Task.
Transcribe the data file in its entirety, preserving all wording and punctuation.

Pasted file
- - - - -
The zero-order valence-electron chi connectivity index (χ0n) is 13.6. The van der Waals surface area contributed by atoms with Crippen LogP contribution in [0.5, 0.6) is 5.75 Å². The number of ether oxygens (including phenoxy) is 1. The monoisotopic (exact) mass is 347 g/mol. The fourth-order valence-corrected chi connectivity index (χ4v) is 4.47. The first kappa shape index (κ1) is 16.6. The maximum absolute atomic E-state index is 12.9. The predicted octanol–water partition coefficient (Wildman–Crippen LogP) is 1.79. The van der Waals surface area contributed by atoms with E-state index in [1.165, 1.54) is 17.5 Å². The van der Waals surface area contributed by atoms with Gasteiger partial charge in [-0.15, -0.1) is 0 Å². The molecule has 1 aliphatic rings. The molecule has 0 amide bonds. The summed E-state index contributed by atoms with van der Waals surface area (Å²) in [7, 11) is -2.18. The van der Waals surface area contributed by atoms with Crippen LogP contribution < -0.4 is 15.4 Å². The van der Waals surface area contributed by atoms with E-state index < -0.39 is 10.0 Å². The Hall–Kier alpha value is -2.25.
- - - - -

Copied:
The zero-order valence-electron chi connectivity index (χ0n) is 13.6. The van der Waals surface area contributed by atoms with Crippen LogP contribution in [0.5, 0.6) is 5.75 Å². The number of ether oxygens (including phenoxy) is 1. The monoisotopic (exact) mass is 347 g/mol. The fourth-order valence-corrected chi connectivity index (χ4v) is 4.47. The first kappa shape index (κ1) is 16.6. The maximum absolute atomic E-state index is 12.9. The predicted octanol–water partition coefficient (Wildman–Crippen LogP) is 1.79. The van der Waals surface area contributed by atoms with E-state index in [1.165, 1.54) is 17.5 Å². The van der Waals surface area contributed by atoms with Gasteiger partial charge in [-0.15, -0.1) is 0 Å². The molecule has 1 aliphatic rings. The molecule has 0 amide bonds. The summed E-state index contributed by atoms with van der Waals surface area (Å²) in [7, 11) is -2.18. The van der Waals surface area contributed by atoms with Crippen LogP contribution < -0.4 is 15.4 Å². The van der Waals surface area contributed by atoms with E-state index < -0.39 is 10.0 Å². The Hall–Kier alpha value is -2.25.